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Coenzyme Q deficiency in endothelial mito caused by hypoxia;remodeling of the respiratory chain & sensitivity to anoxia/reoxygenation 2024 Dominiak+

Discussion in 'Other health news and research' started by Andy, Feb 18, 2024.

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  1. Andy

    Andy Committee Member

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    Full title: Coenzyme Q deficiency in endothelial mitochondria caused by hypoxia; remodeling of the respiratory chain and sensitivity to anoxia/reoxygenation

    Highlights
    • In endothelial cells, hypoxia reduces HMGCR levels via HIF1α, leading to Q deficiency.

    • The hypoxia-induced increased level of mQ reduction promotes the formation of mROS.

    • Mitochondria of endothelial cells cultured in hypoxia cope better with A/R stress.

    Abstract

    This study examined the effects of hypoxia on coenzyme Q (Q) levels and mitochondrial function in EA. hy926 endothelial cells, shedding light on their responses to changes in oxygen levels. Chronic hypoxia during endothelial cell culture reduced Q synthesis by reducing hydroxy-methylglutaryl-CoA reductase (HMGCR) levels via hypoxia-inducible factor 1α (HIF1α), leading to severe Q deficiency. In endothelial mitochondria, hypoxia led to reorganization of the respiratory chain through upregulation of supercomplexes (I + III2+IV), forming a complete mitochondrial Q (mQ)-mediated electron transfer pathway.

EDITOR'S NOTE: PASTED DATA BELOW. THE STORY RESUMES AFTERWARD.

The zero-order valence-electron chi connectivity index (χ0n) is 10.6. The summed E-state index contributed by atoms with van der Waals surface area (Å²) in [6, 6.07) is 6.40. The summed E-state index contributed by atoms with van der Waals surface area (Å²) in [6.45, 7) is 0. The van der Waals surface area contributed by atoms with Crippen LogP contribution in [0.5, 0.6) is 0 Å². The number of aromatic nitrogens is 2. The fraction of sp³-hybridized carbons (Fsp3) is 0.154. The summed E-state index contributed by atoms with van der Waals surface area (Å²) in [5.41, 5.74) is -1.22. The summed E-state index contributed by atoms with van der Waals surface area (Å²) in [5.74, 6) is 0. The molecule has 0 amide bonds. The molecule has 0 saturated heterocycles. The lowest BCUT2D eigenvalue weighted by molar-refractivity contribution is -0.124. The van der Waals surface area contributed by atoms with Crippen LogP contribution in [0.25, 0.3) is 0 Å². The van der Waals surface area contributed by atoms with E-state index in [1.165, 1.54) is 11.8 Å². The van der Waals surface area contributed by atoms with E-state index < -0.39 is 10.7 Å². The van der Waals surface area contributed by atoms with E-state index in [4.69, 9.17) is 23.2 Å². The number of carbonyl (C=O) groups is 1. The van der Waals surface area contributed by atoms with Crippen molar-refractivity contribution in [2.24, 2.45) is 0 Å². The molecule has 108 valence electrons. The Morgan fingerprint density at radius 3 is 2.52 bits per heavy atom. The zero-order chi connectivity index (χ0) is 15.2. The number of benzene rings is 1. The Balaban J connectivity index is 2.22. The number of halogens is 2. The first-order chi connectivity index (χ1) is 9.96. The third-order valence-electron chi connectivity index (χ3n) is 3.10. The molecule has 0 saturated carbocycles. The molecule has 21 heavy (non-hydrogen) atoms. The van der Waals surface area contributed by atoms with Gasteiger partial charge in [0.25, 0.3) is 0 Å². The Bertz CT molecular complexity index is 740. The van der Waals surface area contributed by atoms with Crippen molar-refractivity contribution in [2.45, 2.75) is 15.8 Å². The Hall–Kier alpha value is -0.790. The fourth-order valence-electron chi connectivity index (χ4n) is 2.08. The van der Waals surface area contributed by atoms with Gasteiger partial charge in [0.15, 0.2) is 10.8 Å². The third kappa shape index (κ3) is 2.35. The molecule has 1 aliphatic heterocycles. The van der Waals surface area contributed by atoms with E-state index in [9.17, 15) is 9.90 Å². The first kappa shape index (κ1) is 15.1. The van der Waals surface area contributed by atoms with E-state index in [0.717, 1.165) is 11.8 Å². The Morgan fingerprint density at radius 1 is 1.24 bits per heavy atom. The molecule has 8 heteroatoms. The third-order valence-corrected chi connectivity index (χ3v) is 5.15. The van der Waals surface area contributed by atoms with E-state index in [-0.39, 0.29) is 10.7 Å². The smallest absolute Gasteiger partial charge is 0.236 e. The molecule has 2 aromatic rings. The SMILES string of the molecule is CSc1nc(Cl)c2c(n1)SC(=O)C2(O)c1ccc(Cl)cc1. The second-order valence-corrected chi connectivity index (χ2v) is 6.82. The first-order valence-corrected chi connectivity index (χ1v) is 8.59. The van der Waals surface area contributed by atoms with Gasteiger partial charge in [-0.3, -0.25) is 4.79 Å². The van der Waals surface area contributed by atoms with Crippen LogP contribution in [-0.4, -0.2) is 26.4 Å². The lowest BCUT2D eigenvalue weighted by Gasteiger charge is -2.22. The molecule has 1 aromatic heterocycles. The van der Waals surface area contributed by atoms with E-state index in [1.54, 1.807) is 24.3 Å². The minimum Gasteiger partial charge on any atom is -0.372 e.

Mitochondria of endothelial cells cultured under hypoxic conditions showed reduced respiratory rates and membrane potential, as well as increased production of mitochondrial reactive oxygen species (mROS) as a result of increased mQ reduction levels (mQH2/mQtot). Anoxia/reoxygenation (A/R) in vitro caused impairment of endothelial mitochondria, manifested by reduced maximal respiration, complex III activity, membrane potential, coupling parameters, and increased mQ reduction and mROS production. Weaker A/R-induced changes compared to control mitochondria indicated better tolerance of A/R stress by the mitochondria of hypoxic cells. Moreover, in endothelial mitochondria, hypoxia-induced increases in uncoupling protein 3 (UCP3) and mitochondrial large-conductance Ca2+-activated potassium channel (mitoBKCa) levels and activities appear to have alleviated reoxygenation injury after A/R.

    These results not only highlight hypoxia-induced changes in mQ redox homeostasis and related mitochondrial function, but also indicate that chronic hypoxia during endothelial cell culture leads to mitochondrial adaptations that help mitochondria better withstand subsequent oxygen fluctuations.

    Paywall, https://www.sciencedirect.com/science/article/abs/pii/S0891584924000790
     
    Ash, SNT Gatchaman, Hutan and 5 others like this.

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